There are a handful of the mainstay eNASCAR Coca-Cola iRacing Series drivers who aren’t even at a 6,000 iRating, so the competition has ramped up as far as getting as large of an iRating as possible, and it’s also possible that some of these Road-To-Pro fields might have record strength-of-field numbers in 2020.
Check out a few select tweets among the eNASCAR community of those not featured, that are also looking to make waves starting on Tuesday night in their own respective Road-to-Pro campaigns.
RTP Top Amateurs on @iracing.
– @officialTheTeam: #1 CByus27 & #3 @kkingstyle
– @ineXRacing: #2 @pjs_57, #8 @brad_mahar
– @TheOfficialHPM: #4 M_Hunt, #12 @NicMorseCO, #17 @danroeper
– @TeamSlipAngle: #5 @bryanblack33, #6 @nickshelton73, #9 @JonAdams, #11 @casey_tucker#eNASCAR pic.twitter.com/MHsjOvksjN
— HPM (@TheOfficialHPM) February 14, 2020
After a pole shot/2nd place final round of 2019 Pro, we missed the unofficial top 20 by 2 points. It was an honor racing with such an incredible field of drivers. I thoroughly enjoyed every race. We’ll be back. Congrats to everyone who made the cut! 🙂 https://t.co/g49qc4UL3Y
— Bryan Blackford (@bryanblack33) December 18, 2019
The road to pro starts NOW.
Excited I get the opportunity to be the eye in the sky for Brian, Gonna be all new for me.
Let’s try this again! pic.twitter.com/hy7WKgW1dc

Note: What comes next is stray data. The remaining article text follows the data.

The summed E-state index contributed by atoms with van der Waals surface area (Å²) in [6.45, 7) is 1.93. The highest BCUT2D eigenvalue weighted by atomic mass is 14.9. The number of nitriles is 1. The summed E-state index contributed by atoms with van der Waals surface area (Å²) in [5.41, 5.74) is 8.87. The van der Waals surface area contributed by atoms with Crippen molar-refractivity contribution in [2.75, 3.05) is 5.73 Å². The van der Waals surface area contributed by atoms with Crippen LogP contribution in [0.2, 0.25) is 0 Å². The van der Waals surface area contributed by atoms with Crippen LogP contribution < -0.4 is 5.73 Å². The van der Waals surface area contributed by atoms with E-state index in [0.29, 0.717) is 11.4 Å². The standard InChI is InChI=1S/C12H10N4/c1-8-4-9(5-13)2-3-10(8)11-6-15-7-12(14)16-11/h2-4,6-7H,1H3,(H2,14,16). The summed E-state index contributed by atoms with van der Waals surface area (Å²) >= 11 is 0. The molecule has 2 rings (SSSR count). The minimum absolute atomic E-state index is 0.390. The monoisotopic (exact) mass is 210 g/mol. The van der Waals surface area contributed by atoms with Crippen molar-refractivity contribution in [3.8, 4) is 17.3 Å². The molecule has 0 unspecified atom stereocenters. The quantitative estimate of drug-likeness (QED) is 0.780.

— Michael P Frisch (@DankFischh) March 10, 2020
— Adam Benefiel (@Adam_Benefiel83) January 8, 2020
— Jon Adams (@Jon_Adams84) February 13, 2020
— HPM (@TheOfficialHPM) March 9, 2020
— ethan kurtz (@ethankurtz_) March 7, 2020
Good luck to all the sim racers competing in the iRacing Road-to-Pro Series in 2020.
I’ll be racing, myself, but probably in the bottom split. Whatever split I race in, I can still give a better first-hand analysis of the series, which is my plight, so I won’t have my usual live-tweets of the action.
Top split will be carried live on Podium eSports, if anyone is looking for a race to tune into on Road-to-Pro race night, Twitch.tv/podiumesports. I’ll hopefully have Wednesday stat recaps of the multiple splits here on The Racing Experts.
Thank you to all who contributed to this ePreview!
Columnist / Reporter / Photographer / Webmaster for TheRacingExperts.com